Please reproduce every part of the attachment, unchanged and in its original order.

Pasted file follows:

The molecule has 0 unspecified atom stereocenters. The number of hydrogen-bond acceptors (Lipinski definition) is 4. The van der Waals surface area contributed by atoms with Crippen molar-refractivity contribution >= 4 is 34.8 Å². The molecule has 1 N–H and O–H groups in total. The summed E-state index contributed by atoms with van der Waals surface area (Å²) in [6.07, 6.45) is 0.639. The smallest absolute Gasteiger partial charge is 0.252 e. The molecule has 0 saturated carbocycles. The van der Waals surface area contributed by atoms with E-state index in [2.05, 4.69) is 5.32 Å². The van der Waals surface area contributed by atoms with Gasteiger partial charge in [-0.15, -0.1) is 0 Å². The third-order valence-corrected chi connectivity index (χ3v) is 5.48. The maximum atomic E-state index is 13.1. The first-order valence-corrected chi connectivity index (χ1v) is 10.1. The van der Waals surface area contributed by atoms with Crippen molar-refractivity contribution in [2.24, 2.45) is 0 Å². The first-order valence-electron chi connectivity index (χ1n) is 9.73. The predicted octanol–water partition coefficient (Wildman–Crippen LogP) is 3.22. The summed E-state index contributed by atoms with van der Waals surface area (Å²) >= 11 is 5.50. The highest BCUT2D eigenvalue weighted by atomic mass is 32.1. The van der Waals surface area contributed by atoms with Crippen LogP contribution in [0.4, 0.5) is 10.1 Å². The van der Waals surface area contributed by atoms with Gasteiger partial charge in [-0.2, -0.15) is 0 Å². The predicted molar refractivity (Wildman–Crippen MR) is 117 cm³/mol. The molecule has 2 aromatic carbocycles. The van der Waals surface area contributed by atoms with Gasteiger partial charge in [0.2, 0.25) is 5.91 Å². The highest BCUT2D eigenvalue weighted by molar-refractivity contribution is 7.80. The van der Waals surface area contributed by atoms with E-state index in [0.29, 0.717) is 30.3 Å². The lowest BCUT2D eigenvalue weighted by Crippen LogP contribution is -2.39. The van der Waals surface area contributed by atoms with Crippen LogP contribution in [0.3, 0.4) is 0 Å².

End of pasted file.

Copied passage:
The molecule has 0 unspecified atom stereocenters. The number of hydrogen-bond acceptors (Lipinski definition) is 4. The van der Waals surface area contributed by atoms with Crippen molar-refractivity contribution >= 4 is 34.8 Å². The molecule has 1 N–H and O–H groups in total. The summed E-state index contributed by atoms with van der Waals surface area (Å²) in [6.07, 6.45) is 0.639. The smallest absolute Gasteiger partial charge is 0.252 e. The molecule has 0 saturated carbocycles. The van der Waals surface area contributed by atoms with E-state index in [2.05, 4.69) is 5.32 Å². The van der Waals surface area contributed by atoms with Gasteiger partial charge in [-0.15, -0.1) is 0 Å². The third-order valence-corrected chi connectivity index (χ3v) is 5.48. The maximum atomic E-state index is 13.1. The first-order valence-corrected chi connectivity index (χ1v) is 10.1. The van der Waals surface area contributed by atoms with Crippen molar-refractivity contribution in [2.24, 2.45) is 0 Å². The first-order valence-electron chi connectivity index (χ1n) is 9.73. The predicted octanol–water partition coefficient (Wildman–Crippen LogP) is 3.22. The summed E-state index contributed by atoms with van der Waals surface area (Å²) >= 11 is 5.50. The highest BCUT2D eigenvalue weighted by atomic mass is 32.1. The van der Waals surface area contributed by atoms with Crippen LogP contribution in [0.4, 0.5) is 10.1 Å². The van der Waals surface area contributed by atoms with Gasteiger partial charge in [-0.2, -0.15) is 0 Å². The predicted molar refractivity (Wildman–Crippen MR) is 117 cm³/mol. The molecule has 2 aromatic carbocycles. The van der Waals surface area contributed by atoms with Gasteiger partial charge in [0.2, 0.25) is 5.91 Å². The highest BCUT2D eigenvalue weighted by molar-refractivity contribution is 7.80. The van der Waals surface area contributed by atoms with E-state index in [0.29, 0.717) is 30.3 Å². The lowest BCUT2D eigenvalue weighted by Crippen LogP contribution is -2.39. The van der Waals surface area contributed by atoms with Crippen LogP contribution in [0.3, 0.4) is 0 Å².